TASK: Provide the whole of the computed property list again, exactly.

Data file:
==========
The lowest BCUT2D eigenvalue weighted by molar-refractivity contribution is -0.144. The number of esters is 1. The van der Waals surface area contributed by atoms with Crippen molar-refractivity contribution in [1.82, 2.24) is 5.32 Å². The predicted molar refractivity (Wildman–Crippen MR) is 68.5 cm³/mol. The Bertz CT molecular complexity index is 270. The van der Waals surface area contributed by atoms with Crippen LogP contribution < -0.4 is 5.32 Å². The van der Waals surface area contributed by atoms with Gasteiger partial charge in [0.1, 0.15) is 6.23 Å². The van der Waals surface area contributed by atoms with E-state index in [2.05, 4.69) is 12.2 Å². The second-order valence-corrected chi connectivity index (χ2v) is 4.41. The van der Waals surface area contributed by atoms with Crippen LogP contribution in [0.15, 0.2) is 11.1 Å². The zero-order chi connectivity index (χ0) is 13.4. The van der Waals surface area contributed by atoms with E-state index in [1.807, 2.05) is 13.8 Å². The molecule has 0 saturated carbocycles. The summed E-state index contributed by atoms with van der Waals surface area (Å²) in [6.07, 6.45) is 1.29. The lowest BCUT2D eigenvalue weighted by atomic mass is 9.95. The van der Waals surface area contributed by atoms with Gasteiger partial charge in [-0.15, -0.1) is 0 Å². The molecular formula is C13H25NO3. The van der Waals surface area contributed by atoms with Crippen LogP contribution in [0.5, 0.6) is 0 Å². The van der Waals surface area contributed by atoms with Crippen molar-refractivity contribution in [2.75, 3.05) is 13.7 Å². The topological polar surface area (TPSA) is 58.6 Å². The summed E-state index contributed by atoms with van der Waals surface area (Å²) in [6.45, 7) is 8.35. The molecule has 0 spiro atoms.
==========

The lowest BCUT2D eigenvalue weighted by molar-refractivity contribution is -0.144. The number of esters is 1. The van der Waals surface area contributed by atoms with Crippen molar-refractivity contribution in [1.82, 2.24) is 5.32 Å². The predicted molar refractivity (Wildman–Crippen MR) is 68.5 cm³/mol. The Bertz CT molecular complexity index is 270. The van der Waals surface area contributed by atoms with Crippen LogP contribution < -0.4 is 5.32 Å². The van der Waals surface area contributed by atoms with Gasteiger partial charge in [0.1, 0.15) is 6.23 Å². The van der Waals surface area contributed by atoms with E-state index in [2.05, 4.69) is 12.2 Å². The second-order valence-corrected chi connectivity index (χ2v) is 4.41. The van der Waals surface area contributed by atoms with Crippen LogP contribution in [0.15, 0.2) is 11.1 Å². The zero-order chi connectivity index (χ0) is 13.4. The van der Waals surface area contributed by atoms with E-state index in [1.807, 2.05) is 13.8 Å². The molecule has 0 saturated carbocycles. The summed E-state index contributed by atoms with van der Waals surface area (Å²) in [6.07, 6.45) is 1.29. The lowest BCUT2D eigenvalue weighted by atomic mass is 9.95. The van der Waals surface area contributed by atoms with Gasteiger partial charge in [-0.15, -0.1) is 0 Å². The molecular formula is C13H25NO3. The van der Waals surface area contributed by atoms with Crippen LogP contribution in [0.5, 0.6) is 0 Å². The van der Waals surface area contributed by atoms with Crippen molar-refractivity contribution in [2.75, 3.05) is 13.7 Å². The topological polar surface area (TPSA) is 58.6 Å². The summed E-state index contributed by atoms with van der Waals surface area (Å²) in [6.45, 7) is 8.35. The molecule has 0 spiro atoms.